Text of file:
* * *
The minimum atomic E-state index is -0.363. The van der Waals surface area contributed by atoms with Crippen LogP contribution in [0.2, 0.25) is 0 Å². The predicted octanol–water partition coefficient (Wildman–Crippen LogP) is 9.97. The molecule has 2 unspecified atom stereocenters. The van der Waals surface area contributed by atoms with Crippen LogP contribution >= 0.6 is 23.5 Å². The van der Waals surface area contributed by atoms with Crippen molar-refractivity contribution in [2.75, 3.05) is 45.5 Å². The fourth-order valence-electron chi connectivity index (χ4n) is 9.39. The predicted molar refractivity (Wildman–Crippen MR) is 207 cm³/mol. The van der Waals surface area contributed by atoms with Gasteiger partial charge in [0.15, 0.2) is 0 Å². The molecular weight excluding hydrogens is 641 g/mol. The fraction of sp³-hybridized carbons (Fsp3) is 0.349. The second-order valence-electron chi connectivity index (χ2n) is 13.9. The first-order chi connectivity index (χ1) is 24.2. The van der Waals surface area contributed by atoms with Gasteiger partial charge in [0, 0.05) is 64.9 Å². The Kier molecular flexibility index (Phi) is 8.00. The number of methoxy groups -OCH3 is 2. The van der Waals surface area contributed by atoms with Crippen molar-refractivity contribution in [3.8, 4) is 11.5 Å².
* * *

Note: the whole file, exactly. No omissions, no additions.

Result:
The minimum atomic E-state index is -0.363. The van der Waals surface area contributed by atoms with Crippen LogP contribution in [0.2, 0.25) is 0 Å². The predicted octanol–water partition coefficient (Wildman–Crippen LogP) is 9.97. The molecule has 2 unspecified atom stereocenters. The van der Waals surface area contributed by atoms with Crippen LogP contribution >= 0.6 is 23.5 Å². The van der Waals surface area contributed by atoms with Crippen molar-refractivity contribution in [2.75, 3.05) is 45.5 Å². The fourth-order valence-electron chi connectivity index (χ4n) is 9.39. The predicted molar refractivity (Wildman–Crippen MR) is 207 cm³/mol. The van der Waals surface area contributed by atoms with Gasteiger partial charge in [0.15, 0.2) is 0 Å². The molecular weight excluding hydrogens is 641 g/mol. The fraction of sp³-hybridized carbons (Fsp3) is 0.349. The second-order valence-electron chi connectivity index (χ2n) is 13.9. The first-order chi connectivity index (χ1) is 24.2. The van der Waals surface area contributed by atoms with Gasteiger partial charge in [0, 0.05) is 64.9 Å². The Kier molecular flexibility index (Phi) is 8.00. The number of methoxy groups -OCH3 is 2. The van der Waals surface area contributed by atoms with Crippen molar-refractivity contribution in [3.8, 4) is 11.5 Å².